I just LOVE the look of Eriostemma blooms, but I don't think I'll ever be able to bloom the ones I have. But if I lived in Florida, my place would be littered with these guys, starting with:
Hoya obtusifolioides, which is quite possibly the coolest thing since pop rocks.
To prove my point, at this moment alone Joni has availability of:
coronaria white & pink
cv Isabella (coronaria x lauterbachii)
cv Black Star (sussuela x ciliata)
cv Gold Star
cv Optimistic (Ruthie x ciliata)
cv Ruthie ('MM' x ariadna)
It's like you could start a whole Eriostemma forest in one fell swoop. Which is exactly what I want to do. Do you see why this whole business annoys my pants off? :P
I think Denise is no doubt right about them growing well in Hawaii and they definitely grow well in Florida because, well, Joni has up bloom photographs of almost all of them and I've noticed she's chosen an Eriostemma for her logo, so I'm just going to go out on a limb and guess she loves them.
Here is a link that might be useful: SRQ Hoyas
How come all my eriostemmas got scale, got sunburned when put in full sun and DIED?
I'm in Southern CA, which is a subtropical climate, I'd think they would have done well here, like my other hoyas.
I also assumed Eriostemmas would be happy in your region. But good location is not enough to seal the deal, of course. The scale was just unlucky. And too high sun was too bad. But I bet if you try again, with strong indirect light, like under a tree, and make sure to keep them well watered (since most of them like it moist and are very thirsty), you'll have great success and be laughing in the faces of all of us in northern climes.
I've come to the conclusion that scale is a byproduct of those who grow in the highly tropical, very humid environments. I think almost every plant I've gotten from Florida and Hawaii has come with scale. I don't always see them initially, but pretty soon, I'm scraping them off those plants. Don't get me wrong - they're worth fighting off to get those nicely grown plants. I should just treat them as soon as they come in, but I guess I worry that giving them a drink of poison might be an additional shock they can't take...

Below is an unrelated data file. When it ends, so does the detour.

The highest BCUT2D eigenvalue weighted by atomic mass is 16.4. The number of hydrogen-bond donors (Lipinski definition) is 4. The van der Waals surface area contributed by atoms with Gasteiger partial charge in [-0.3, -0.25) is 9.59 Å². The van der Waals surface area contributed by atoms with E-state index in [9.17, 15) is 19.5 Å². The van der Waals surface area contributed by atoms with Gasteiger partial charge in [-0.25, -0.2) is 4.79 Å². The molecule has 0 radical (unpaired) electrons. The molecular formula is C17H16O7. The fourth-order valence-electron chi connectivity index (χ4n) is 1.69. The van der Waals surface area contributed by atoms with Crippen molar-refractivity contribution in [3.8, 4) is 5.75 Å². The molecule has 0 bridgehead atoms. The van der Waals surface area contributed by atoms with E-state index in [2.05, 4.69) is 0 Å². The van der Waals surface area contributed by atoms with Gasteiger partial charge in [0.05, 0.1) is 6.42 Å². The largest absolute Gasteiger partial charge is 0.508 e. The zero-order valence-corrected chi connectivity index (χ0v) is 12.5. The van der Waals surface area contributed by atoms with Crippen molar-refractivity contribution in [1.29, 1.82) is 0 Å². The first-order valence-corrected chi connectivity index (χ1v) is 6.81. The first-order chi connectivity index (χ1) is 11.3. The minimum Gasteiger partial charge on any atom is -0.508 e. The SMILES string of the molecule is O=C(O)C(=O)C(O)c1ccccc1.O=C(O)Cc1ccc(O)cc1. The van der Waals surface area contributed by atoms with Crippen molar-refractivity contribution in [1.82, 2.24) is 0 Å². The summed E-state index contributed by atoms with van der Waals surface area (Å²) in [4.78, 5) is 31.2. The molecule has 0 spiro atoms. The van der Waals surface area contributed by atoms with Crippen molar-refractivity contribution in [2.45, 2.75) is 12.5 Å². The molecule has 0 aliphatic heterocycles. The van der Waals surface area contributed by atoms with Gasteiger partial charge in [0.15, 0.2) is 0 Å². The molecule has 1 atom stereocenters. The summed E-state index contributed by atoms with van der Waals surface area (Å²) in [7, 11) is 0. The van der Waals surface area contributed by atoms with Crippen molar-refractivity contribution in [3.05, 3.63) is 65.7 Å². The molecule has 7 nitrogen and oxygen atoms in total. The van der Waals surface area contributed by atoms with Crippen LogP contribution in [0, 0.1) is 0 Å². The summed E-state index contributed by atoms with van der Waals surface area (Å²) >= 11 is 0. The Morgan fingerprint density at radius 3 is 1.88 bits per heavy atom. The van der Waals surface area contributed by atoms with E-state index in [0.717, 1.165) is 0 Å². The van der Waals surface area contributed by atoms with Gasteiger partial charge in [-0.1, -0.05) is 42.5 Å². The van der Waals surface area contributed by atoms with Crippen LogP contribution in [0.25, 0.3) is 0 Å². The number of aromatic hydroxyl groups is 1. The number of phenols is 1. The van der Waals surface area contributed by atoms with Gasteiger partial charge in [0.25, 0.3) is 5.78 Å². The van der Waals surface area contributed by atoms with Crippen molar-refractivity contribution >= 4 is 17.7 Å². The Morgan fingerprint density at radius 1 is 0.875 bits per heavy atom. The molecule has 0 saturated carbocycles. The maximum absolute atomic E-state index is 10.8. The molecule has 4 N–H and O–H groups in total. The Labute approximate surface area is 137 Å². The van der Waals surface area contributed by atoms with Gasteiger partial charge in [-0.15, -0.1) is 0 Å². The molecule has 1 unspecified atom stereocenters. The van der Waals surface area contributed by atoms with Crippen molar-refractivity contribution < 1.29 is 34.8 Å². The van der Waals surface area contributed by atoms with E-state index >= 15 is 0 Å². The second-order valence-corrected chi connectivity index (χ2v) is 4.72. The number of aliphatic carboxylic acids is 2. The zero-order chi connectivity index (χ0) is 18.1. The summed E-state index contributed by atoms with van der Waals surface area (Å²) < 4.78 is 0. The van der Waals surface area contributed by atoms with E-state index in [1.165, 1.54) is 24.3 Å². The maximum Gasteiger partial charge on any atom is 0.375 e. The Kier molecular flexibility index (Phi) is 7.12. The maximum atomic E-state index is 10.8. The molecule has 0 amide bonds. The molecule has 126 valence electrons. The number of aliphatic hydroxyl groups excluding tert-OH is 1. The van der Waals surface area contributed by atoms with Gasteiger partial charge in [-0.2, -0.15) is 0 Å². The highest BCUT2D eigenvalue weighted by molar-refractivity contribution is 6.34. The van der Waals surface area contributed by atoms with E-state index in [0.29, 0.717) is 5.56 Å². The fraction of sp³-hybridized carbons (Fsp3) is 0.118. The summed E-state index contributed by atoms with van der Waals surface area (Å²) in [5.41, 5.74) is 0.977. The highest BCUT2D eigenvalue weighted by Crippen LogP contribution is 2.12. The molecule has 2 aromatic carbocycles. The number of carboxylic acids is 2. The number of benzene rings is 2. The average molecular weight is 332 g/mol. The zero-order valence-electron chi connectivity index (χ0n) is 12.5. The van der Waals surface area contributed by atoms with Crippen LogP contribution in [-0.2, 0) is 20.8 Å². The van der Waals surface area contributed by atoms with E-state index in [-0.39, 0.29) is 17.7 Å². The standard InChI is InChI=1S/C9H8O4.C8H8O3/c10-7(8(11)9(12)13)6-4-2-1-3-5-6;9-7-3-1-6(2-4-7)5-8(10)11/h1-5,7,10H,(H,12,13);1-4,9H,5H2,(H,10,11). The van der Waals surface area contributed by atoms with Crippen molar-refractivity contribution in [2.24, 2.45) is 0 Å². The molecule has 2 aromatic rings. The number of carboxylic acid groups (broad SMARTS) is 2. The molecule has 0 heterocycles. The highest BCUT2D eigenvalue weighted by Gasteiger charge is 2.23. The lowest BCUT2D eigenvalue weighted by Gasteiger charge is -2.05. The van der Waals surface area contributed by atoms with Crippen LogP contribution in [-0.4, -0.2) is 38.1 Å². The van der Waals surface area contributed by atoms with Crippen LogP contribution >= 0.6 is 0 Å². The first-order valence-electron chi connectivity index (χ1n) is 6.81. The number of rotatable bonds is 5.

I would try again, too. I think, though, that your environment is a lot less humid, so they'll probably take more water and need a little less direct sun. I put my 'Ruthie' outside this spring in hopes that it will bloom for me this year. Dee has assured me it's one of the eriostemmas that's sufficiently "slutty" to bloom for even me up here! LOL!
Congrats on the ciliata buds Tammy.
My 9 year old plant bloomed for the first time last year. I currently have cv. optimistic in bloom and it's loaded with flowers.
dmichael619, my H. Ciliata died long ago. This is an old pic that I posted. I'm ordering another cutting because I love this hoya.
Hoyor believes ciliata is the easiest Eriostemma to bloom up north, and claims she bloomed it with no effort up in Sweden. So that sounds hopeful. ^_^
Here is a link that might be useful: Hope for northerners? ^_~
I have a request with Carol in Hawaii to root a few eriostemmas. I will try them again. Even if they don't bloom for me, I just love their foliage!
A couple of years ago, I put them out in full sun hoping to encourage them to bloom. My H. Ciliata did just that - put forth buds, but they blasted. Then the leaves got burn hole on them, in addition to the Scame I got discouraged and gave up on them.
9 years to bloom.... ohhh my god!
I guess I'm in trouble, should have checked this thread before ordering! Just got obtusifolioides and coronaria from Joni. My only hope is our oppressive hot and humid summer (it will be here in no time), for now morning sun on the patio and regular watering to get through Miami winter!
Wish me luck, I hate killing plants :o(